Have you cleared the rights for posting entire articles from the Kingston Times and other sources? The normal routine is to provide a key excerpt and then link to the full source to comply with fair use and the rights/wishes of the author/editor/publisher.

I didn't see a policy posted on their website and you've probably secured permission, but it would be a little funny to see you step on someone else's toes while complaining about yours being stepped on.

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#58241 - 06/27/11 02:33 PM Re: Joppenbergh Mountain [Re: Doug]
cog Offline
stranger

Registered: 05/05/11
Posts: 8
posting an entire article is copyright infringement. the daily freeman tos says
"You may not, for example, republish any portion of the Content on any Internet, Intranet or extranet site or incorporate the Content in any database, compilation, archive or cache. You may not distribute any Content to others, whether or not for payment or other consideration, and you may not modify, copy, frame, cache, reproduce, sell, publish, transmit, display or otherwise use any portion of the Content. You may not scrape or otherwise copy our Content without written permission."

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#58245 - 06/27/11 03:26 PM Re: Joppenbergh Mountain [Re: cog]
TerrieM Offline
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Registered: 05/14/09
Posts: 425
Loc: Gunks in Summer, Southwest in ...
Interesting stuff - but it has nothing to do with General Climbing.

I KNOW people want their threads to be seen/commented on but enough is enough already. We DO see the ones in Local Issues - might I suggest you repost the thread in that forum, and do a final "redirect to" post here?

If not - you're being rather inconsiderate. Why would you want to do that?(and it is a rhetorial question which need not be answered here, but feel free in the redirected thread).

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#58249 - 06/27/11 04:33 PM Re: Joppenbergh Mountain [Re: TerrieM]
tallgirlnyc Offline
member

Registered: 05/12/08
Posts: 194
Loc: Cold Spring NY
I have to agree with Terrie. This shouldn't be posted under general climbing and
personally, I find it a little tedious. Why don't you start a blog and then people (if they were interested) can come to you.

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#58258 - 06/27/11 05:38 PM Re: Joppenbergh Mountain [Re: Doug]
oenophore Offline
Carpal Tunnel

Registered: 09/24/01
Posts: 5969
Loc: 212 land
Originally Posted By: Doug
Have you cleared the rights for posting entire articles from the Kingston Times and other sources? The normal routine is to provide a key excerpt and then link to the full source to comply with fair use and the rights/wishes of the author/editor/publisher.

I didn't see a policy posted on their website and you've probably secured permission, but it would be a little funny to see you step on someone else's toes while complaining about yours being stepped on.


At the risk of being branded outlaw, I'll say that one may well be more likely to be struck by lightning than prosecuted for such an infraction and I think the "victims' know it.

Interesting stuff - but it has nothing to do with General Climbing.

Agreed. Yet look at the "856 acres of Mohonk to be sold" and "Taxes VS preservation...have at it!" threads. The former was posted under the General Climbing banner and RangerRob, rightly sensing that this belonged in Local Issues, started a new thread of the latter name under Local Issues to continue the former. This bifurcation is confusing, since one must access two threads to scan the whole issue. This is one case where bad enough had better be left alone. Only the webmaster, it seems, can properly remedy this.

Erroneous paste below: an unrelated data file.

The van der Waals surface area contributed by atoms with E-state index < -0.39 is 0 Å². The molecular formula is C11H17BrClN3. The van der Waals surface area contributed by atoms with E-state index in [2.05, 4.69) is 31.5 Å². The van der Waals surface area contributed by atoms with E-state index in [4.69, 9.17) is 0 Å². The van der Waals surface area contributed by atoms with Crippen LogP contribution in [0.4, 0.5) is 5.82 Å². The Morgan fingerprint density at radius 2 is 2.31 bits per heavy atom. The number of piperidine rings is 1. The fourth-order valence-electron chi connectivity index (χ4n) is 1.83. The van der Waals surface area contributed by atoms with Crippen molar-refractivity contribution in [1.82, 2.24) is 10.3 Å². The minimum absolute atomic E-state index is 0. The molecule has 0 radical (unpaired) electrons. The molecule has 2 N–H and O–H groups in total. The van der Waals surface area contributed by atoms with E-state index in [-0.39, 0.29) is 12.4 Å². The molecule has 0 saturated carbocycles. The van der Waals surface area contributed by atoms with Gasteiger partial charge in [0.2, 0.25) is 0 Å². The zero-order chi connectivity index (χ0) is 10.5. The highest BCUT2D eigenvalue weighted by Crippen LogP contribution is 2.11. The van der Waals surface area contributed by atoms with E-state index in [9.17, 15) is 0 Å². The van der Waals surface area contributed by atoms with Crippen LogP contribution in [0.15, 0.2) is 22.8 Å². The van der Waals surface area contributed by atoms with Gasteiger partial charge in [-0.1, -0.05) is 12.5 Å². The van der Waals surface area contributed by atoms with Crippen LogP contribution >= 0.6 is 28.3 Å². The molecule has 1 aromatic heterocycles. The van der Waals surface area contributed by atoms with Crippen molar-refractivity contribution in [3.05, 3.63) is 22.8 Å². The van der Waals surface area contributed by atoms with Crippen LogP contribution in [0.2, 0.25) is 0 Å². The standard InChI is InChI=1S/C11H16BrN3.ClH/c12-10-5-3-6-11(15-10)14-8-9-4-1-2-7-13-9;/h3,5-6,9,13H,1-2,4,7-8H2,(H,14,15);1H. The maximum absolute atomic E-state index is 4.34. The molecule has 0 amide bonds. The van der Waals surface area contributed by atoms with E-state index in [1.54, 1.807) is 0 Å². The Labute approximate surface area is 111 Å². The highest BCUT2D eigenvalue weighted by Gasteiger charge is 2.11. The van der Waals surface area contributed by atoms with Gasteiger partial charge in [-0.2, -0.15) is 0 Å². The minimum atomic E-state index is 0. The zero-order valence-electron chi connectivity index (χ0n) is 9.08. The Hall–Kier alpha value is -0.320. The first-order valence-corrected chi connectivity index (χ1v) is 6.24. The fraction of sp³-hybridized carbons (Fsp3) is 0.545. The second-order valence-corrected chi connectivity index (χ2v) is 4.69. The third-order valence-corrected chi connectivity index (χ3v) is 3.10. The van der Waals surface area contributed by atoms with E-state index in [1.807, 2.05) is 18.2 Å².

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#58272 - 06/28/11 02:56 AM Re: Joppenbergh Mountain [Re: oenophore]
Advocacy group Offline
addict

Registered: 08/03/10
Posts: 653
Loc: New Paltz,Marbletown,Gardiner,...
Looks like Doug and Cog get the 2011 Title 17 police award. Great job guys!

Thanks, MPNA
_________________________
The MPNA is an advocacy group for adjacent neighbors of the Mohonk Preserve. In the event of a dispute with the Mohonk Preserve, we can offer assistance in obtaining experts in the following areas; Surveying, Lawyers, Title, expert witnesses, ancient document research, and Maps.

Top
#58275 - 06/28/11 03:07 AM Re: Joppenbergh Mountain [Re: Advocacy group]
Advocacy group Offline
addict

Registered: 08/03/10
Posts: 653
Loc: New Paltz,Marbletown,Gardiner,...
Joppenbergh dilemma
Town of Rosendale weighs deal for 117-acre parcel, hears talk for and against

by Carrie Jones Ross
April 14, 2011 02:45 PM | 0 | 10 | |

Joppenbergh Mountain. Photo courtesy of the Haviland-Heidgerd Historical Collection at Elting Memorial Library in New Paltz.
Hey, wanna buy a mountain? That was the question posed to Rosendale residents last Wednesday evening in a public hearing at the Rosendale Community Center cram-packed with nearly 100 opinion-seeking or opinionated residents. The Town of Rosendale has been approached by the Open Space Institute to buy the 495-foot-tall, 117-acre Joppenbergh Mountain (also spelled Joppenberg and also known as Jacob's Nose and Jacob's Mount). The institute has offered to purchase the mountain, which virtually surrounds the Williams Lake site, at its asking price of $186,000, restrict the deed with a conservation easement to specify allowable uses, such as "passive recreation," that would be agreed upon by the OSI and Rosendale and then sell it to the town for only $86,000. Hiking, snowshoeing, cross-country skiing, hunting and picnicking would be some of the uses likely to be agreed upon by the town and the institute. According to Town Supervisor Pat McDonough, no bond would be necessary because the money is actually is the town's coffers from a former land sale made to OSI.